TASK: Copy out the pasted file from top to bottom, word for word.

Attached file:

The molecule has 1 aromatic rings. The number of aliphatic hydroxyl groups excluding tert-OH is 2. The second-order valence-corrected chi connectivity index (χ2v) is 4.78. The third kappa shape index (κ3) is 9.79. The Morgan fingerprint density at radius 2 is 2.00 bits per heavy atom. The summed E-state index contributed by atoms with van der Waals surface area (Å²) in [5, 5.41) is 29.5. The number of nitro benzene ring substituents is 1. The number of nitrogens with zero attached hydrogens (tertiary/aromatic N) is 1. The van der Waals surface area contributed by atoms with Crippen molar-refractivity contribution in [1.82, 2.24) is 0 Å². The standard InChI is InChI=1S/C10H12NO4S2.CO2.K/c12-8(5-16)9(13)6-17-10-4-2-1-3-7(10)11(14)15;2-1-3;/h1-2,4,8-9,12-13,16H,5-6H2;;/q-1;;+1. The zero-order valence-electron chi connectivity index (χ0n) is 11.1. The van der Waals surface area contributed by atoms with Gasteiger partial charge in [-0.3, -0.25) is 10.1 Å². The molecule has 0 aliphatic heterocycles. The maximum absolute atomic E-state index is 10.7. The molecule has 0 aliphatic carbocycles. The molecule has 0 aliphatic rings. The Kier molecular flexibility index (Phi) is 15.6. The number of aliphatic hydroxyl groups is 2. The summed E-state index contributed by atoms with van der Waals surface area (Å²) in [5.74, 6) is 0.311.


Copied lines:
The molecule has 1 aromatic rings. The number of aliphatic hydroxyl groups excluding tert-OH is 2. The second-order valence-corrected chi connectivity index (χ2v) is 4.78. The third kappa shape index (κ3) is 9.79. The Morgan fingerprint density at radius 2 is 2.00 bits per heavy atom. The summed E-state index contributed by atoms with van der Waals surface area (Å²) in [5, 5.41) is 29.5. The number of nitro benzene ring substituents is 1. The number of nitrogens with zero attached hydrogens (tertiary/aromatic N) is 1. The van der Waals surface area contributed by atoms with Crippen molar-refractivity contribution in [1.82, 2.24) is 0 Å². The standard InChI is InChI=1S/C10H12NO4S2.CO2.K/c12-8(5-16)9(13)6-17-10-4-2-1-3-7(10)11(14)15;2-1-3;/h1-2,4,8-9,12-13,16H,5-6H2;;/q-1;;+1. The zero-order valence-electron chi connectivity index (χ0n) is 11.1. The van der Waals surface area contributed by atoms with Gasteiger partial charge in [-0.3, -0.25) is 10.1 Å². The molecule has 0 aliphatic heterocycles. The maximum absolute atomic E-state index is 10.7. The molecule has 0 aliphatic carbocycles. The molecule has 0 aliphatic rings. The Kier molecular flexibility index (Phi) is 15.6. The number of aliphatic hydroxyl groups is 2. The summed E-state index contributed by atoms with van der Waals surface area (Å²) in [5.74, 6) is 0.311.